apartment in Maryland that he rented for them. He also forced her to provide him with her ATM cards and PIN numbers. See Trial Tr., 11/1 at 360-61. Using this financial information, Osuagwu purchased a California home in Ms. Nwoye's name without her knowledge or consent. While Ms. Nwoye lived in their shared apartment in Maryland, Mr. Osuagwu took several trips to California, spending between three days and a week at a time. Id. at 364-68, 381. When Mr. Osuagwu was not present in Maryland, Ms. Nwoye testified, he required her to wear a wireless earpiece at all times so that she could answer his calls, even while she attended her nursing school courses. See id. at 443. Mr. Osuagwu also allegedly told Ms. Nwoye that he was a retired FBI agent. See Trial Tr., 10/30, at 98, 166; Trial Tr., 10/31, at 400.
In February 2006, Ms. Nwoye disclosed her earlier affair with Dr. Iweala to Mr. Osuagwu. See United States v. Nwoye, 663 F.3d at 462; Trial Tr., 10/31, at 309. Because Dr. Iweala's wife was a high-ranking Nigerian government official, Mr. Osuagwu decided to use this information in order to extort money from Dr. Iweala. Between February and April of 2006, Dr. Iweala paid Mr. Osuagwu and Ms. Nwoye a total of $185,000. United States v. Nwoye, 663 F.3d at 462. Though Ms. Nwoye's specific role in the extortion plot was greatly disputed at trial, it is undisputed that on three occasions she met with Dr. Iweala alone and collected money from him directly. On one of these occasions, on March 10, 2006, Ms. Nwoye met Dr. Iweala in a hospital parking lot and suggested they there engage in sexual relations. Trial Tr., 10/30, at 116-18. Just as Dr. Iweala began to unzip his pants, Mr. Osuagwu, who was waiting nearby, took a series of photographs in order to extort additional money from Dr. Iweala. Id. Ms. Nwoye testified at trial that Mr. Osuagwu forced her to participate in this scheme. Trial Tr., 11/1, at 373-74.
Ultimately, in April or May of 2006, Dr. Iweala decided that he would no longer be blackmailed and informed his wife about his affair. Trial Tr., 10/31, at 213. He also informed Mr. Osuagwu and Ms. Nwoye that he was done paying them money to cover up the affair and, unbeknownst to Mr. Osuagwu and Ms. Nwoye, contacted the FBI. Id. at 214.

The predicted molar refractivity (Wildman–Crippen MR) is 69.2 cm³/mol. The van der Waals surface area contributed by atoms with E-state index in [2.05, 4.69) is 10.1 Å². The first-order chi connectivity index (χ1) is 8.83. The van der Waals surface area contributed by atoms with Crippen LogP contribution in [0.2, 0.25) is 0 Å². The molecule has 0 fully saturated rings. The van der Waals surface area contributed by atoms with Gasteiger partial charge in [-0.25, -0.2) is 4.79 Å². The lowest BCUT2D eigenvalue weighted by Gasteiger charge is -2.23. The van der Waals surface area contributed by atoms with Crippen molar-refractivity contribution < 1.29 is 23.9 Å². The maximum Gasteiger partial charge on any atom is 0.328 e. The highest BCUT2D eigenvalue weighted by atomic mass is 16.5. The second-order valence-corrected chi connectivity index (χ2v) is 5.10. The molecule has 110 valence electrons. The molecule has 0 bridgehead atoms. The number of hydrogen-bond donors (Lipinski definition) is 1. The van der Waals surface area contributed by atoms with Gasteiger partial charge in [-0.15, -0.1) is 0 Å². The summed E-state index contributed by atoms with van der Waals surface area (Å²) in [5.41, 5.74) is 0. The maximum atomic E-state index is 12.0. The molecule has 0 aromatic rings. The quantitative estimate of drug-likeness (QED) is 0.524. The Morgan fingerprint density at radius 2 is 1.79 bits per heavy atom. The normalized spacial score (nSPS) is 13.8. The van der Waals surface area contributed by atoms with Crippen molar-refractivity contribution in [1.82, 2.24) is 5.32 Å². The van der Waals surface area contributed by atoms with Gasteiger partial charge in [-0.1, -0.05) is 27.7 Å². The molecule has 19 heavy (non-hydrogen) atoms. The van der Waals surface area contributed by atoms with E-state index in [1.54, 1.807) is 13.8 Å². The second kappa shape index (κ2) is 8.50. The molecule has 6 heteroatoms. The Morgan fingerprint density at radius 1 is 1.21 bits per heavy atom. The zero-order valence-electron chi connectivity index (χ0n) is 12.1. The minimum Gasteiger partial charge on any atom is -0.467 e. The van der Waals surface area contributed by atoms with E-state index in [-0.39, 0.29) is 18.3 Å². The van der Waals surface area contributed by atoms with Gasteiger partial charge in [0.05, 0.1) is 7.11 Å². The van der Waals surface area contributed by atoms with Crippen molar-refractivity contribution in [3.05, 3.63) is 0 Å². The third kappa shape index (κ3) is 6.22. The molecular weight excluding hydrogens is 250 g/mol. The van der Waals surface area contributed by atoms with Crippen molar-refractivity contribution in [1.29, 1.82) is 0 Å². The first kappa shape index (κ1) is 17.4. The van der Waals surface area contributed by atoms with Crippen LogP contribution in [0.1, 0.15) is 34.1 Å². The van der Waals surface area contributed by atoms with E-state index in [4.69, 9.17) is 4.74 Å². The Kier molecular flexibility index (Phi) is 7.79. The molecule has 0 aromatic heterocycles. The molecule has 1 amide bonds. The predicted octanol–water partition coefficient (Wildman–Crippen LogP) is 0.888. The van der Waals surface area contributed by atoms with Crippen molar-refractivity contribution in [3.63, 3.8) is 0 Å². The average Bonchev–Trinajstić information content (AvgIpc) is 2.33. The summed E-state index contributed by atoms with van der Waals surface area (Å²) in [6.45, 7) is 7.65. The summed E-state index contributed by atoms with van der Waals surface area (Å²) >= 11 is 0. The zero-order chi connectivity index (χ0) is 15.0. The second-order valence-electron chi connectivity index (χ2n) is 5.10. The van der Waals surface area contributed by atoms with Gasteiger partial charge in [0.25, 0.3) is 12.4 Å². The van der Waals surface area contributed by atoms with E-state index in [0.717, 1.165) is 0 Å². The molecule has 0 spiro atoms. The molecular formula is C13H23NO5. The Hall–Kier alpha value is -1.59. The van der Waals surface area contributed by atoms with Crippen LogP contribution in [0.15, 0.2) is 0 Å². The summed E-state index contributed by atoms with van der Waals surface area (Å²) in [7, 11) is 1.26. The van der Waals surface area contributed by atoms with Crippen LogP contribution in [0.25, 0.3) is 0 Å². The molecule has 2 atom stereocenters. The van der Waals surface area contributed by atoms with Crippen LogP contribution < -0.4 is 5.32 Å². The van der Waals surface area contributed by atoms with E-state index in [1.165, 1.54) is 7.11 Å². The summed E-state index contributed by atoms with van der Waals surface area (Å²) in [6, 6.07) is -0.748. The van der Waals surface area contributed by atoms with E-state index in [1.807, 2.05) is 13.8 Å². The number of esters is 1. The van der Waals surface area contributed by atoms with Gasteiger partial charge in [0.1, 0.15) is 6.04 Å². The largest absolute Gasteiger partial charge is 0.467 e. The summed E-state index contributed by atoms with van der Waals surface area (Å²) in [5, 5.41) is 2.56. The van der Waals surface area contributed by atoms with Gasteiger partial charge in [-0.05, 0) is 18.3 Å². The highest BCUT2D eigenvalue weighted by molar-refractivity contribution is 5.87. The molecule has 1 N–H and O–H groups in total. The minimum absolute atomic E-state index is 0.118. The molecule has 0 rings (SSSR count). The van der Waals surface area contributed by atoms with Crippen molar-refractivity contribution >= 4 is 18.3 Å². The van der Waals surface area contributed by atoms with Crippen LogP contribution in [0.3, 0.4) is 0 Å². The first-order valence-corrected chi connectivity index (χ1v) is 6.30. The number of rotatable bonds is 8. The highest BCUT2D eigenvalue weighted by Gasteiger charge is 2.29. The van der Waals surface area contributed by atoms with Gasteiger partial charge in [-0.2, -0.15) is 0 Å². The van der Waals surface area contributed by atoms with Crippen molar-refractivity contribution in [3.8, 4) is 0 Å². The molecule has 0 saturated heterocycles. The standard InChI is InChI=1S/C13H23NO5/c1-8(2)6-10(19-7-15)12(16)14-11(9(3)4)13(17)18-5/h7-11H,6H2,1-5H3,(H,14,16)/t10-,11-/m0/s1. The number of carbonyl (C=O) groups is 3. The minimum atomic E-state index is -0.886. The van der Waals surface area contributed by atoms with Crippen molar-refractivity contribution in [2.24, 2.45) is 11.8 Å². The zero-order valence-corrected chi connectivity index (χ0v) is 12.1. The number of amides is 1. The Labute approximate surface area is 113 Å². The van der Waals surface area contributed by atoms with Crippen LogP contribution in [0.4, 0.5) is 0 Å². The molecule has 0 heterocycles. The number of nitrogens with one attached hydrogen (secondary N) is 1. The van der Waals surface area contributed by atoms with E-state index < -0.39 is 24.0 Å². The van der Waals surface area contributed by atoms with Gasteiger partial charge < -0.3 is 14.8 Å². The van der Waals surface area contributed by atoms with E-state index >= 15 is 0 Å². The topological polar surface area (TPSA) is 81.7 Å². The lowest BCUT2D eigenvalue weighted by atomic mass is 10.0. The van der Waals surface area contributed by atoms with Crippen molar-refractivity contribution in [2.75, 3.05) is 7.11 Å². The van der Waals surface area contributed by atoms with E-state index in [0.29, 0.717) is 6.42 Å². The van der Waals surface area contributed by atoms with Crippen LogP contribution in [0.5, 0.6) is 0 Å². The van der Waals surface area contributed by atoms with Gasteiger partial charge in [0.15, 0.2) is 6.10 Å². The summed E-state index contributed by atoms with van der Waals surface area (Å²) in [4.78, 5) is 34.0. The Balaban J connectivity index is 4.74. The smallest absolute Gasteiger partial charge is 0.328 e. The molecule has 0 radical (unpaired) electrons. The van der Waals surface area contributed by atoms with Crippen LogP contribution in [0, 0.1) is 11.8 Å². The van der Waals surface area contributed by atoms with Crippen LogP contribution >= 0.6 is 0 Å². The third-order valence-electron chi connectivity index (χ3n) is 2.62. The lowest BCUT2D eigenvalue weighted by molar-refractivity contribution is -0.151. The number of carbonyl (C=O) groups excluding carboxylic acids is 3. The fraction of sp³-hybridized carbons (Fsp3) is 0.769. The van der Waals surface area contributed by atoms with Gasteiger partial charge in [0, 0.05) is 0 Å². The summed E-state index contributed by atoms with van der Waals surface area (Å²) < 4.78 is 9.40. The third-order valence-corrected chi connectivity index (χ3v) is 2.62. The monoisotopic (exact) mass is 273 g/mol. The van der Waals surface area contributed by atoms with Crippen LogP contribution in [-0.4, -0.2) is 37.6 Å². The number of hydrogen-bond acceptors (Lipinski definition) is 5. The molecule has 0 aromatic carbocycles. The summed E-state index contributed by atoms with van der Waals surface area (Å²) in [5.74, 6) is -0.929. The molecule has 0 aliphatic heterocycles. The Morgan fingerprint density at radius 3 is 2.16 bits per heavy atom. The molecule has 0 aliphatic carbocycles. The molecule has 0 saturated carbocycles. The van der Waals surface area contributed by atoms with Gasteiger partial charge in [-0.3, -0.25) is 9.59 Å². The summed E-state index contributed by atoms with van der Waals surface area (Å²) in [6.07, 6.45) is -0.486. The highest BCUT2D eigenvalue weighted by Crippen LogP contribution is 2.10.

Ms. Nwoye continued to live in Maryland with Mr. Osuagwu. In either June or July of 2006, she visited him in California. See Mar. 13 Tr. Evid., at 82-83, 88. Soon after the trip to California, Ms. Nwoye learned that Mr. Osuagwu was married to another woman. Id. at 86. She then broke off the relationship and returned to her husband. Trial Tr., 11/1, at 381. She also contacted the Nigerian Economic and Financial Crime Commission (" EFCC" ) on two occasions to inform it of Mr. Osuagwu's criminal activities: first in June 2006 by telephone and again in August 2006 by e-mail. Id. at 380-81.
On November 16, 2006, Ms. Nwoye and Mr. Osuagwu were arrested and charged with extortion, in violation of 18 U.S.C. § 875(d). Mr. Osuagwu pled guilty, while Ms. Nwoye decided to proceed to trial. She was initially represented by an attorney from the Federal Public Defender's Office. Then, at the urging of friends and family, she retained a private attorney named Stanley Baritz to represent her at trial. Mar. 13 Tr. Evid., at 61. The day before trial was scheduled to begin, however, Mr. Baritz informed the Court at a status conference that his client wanted to retain new counsel. See Sept. 17 Tr., at 2-3. According to Ms. Nwoye, she and Mr. Baritz had difficulty communicating. See Mar. 13 Tr. Evid., at 79. The Court therefore allowed Mr. Baritz to withdraw from
the case and permitted John Iweanoge, whom Ms. Nwoye had retained, to enter an appearance on her behalf. Ms. Nwoye explained at the evidentiary hearing that she hired Mr. Iweanoge because he better understood her since Mr. Iweanoge is also of Nigerian descent and speaks her native language. Id.
At the status conference, Mr. Iweanoge asked for a continuance of the trial scheduled to begin the following morning, so that he could prepare for trial. See Sept. 17 Tr., at 3-4. He said:
Judge, I've spoken to Mr. Baritz. And the way the case is prepared to proceed at this point will be slightly different from the way I would proceed with the case if I was to try it. Right now from the trial transcript there are no other defense witnesses. There are no defense witnesses, let me put it like that. I would like an opportunity at least [a] very short opportunity to one, investigate the case a little further. And then two, while investigating the case and preparing for trial [to] be able to speak to my client further about the possibility of a disposition and then talk to the United States further.